“Enough is enough,” said Chauncey. “Our children … have spent way too much time now being afraid to go to school, and demanding a ban on weapons that are designed to kill mass quantities of people as quickly as possible is not unreasonable.”
As a student, she worked in the Appellate Litigation Clinic and co-authored an article, with Professor Donald Tibbs, “From Slavery to Hip-Hop: Punishing Black Speech and What’s ‘Unconstitutional’ About Prosecuting Young Black Men Through Art,” which appeared in 2017 in the Washington University Journal of Law & Policy.
Shelly Chauncey, a former officer for the Central Intelligence Agency, could emerge as a potent force in the race.
The party appears to have a new candidate with a strong resume — Shelly Chauncey, a former CIA agent who announced her bid Monday. But Chauncey, who filed her statement of candidacy days before the news about Meehan broke, will have less than four months to get her campaign up and running before the May 15 primary.
Chauncey, 37, a political newcomer, grew up on a family farm, and graduated from Meredith College in Raleigh, N.C., with a bachelor’s degree in political science. She joined the CIA as a secretary and spent more than a decade with the agency, where she rose through the ranks to become a counterintelligence officer.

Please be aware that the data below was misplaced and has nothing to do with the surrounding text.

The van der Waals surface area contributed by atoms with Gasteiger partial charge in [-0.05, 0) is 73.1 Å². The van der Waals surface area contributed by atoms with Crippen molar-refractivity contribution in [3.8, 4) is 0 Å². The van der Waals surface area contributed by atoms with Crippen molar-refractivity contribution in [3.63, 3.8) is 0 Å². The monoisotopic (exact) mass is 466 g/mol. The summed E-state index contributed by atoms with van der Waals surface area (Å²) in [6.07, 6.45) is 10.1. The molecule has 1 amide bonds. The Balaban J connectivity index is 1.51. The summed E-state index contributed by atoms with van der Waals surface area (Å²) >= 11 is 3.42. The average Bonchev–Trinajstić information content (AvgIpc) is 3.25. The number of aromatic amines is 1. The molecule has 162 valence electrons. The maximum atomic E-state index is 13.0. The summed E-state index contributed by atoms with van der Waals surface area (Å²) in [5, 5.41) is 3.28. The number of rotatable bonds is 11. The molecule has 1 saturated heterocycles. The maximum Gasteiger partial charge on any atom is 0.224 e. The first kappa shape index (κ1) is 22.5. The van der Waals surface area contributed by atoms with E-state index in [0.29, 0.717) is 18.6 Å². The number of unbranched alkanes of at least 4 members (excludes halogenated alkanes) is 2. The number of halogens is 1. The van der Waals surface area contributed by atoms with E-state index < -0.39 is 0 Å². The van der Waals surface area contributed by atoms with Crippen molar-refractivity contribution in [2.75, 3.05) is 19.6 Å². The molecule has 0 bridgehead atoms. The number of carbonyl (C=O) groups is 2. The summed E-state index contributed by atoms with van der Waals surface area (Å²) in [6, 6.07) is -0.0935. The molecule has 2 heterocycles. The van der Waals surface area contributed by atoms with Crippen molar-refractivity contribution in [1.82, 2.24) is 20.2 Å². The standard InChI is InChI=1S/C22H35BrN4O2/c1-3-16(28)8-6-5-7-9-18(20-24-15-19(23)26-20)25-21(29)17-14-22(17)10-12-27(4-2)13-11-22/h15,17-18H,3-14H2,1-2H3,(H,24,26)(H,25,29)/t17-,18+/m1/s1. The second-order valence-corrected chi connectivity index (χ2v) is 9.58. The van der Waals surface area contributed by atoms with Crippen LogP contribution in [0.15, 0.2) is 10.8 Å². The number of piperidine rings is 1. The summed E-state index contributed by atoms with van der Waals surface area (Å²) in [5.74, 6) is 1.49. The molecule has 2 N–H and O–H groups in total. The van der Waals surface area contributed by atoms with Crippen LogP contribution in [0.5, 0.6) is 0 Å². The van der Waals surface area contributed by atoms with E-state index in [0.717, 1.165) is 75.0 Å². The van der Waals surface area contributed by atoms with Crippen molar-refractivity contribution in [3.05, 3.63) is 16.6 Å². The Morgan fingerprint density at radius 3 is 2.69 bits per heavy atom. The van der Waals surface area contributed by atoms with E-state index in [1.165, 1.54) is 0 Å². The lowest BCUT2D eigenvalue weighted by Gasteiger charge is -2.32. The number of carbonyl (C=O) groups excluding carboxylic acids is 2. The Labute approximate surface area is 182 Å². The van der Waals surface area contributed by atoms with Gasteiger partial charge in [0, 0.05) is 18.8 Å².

“I’m running for Congress in the community where I’ve lived for years because I see it as a moral obligation. I’m running because we aren’t going to see real change in Washington unless we send different kinds of people there,” Chauncey said in a release announcing her bid.
A new Democrat has emerged to run for the suburban congressional seat held by Republican U.S. Rep. Pat Meehan, who was named in a sexual harassment case over the weekend. The newcomer to the race is Shelly Chauncey, a 37-year-old veteran of the CIA and a first-time candidate for office.
Delaware County Democratic Party Chairman David Landau described Chauncey as “impressive” Monday, saying her credentials as a service member and story as a self-made woman would resonate well with voters looking for a strong female candidate.
Chauncey, who lives in Glen Mills, has never run for office before. She said she worked for 15 years at the CIA, where she began as a secretary and moved up to work undercover in Latin America and East Asia. She “grew up on a small family farm” in North Carolina and is the “daughter of a prison guard and a teacher,” according to an embargoed press release.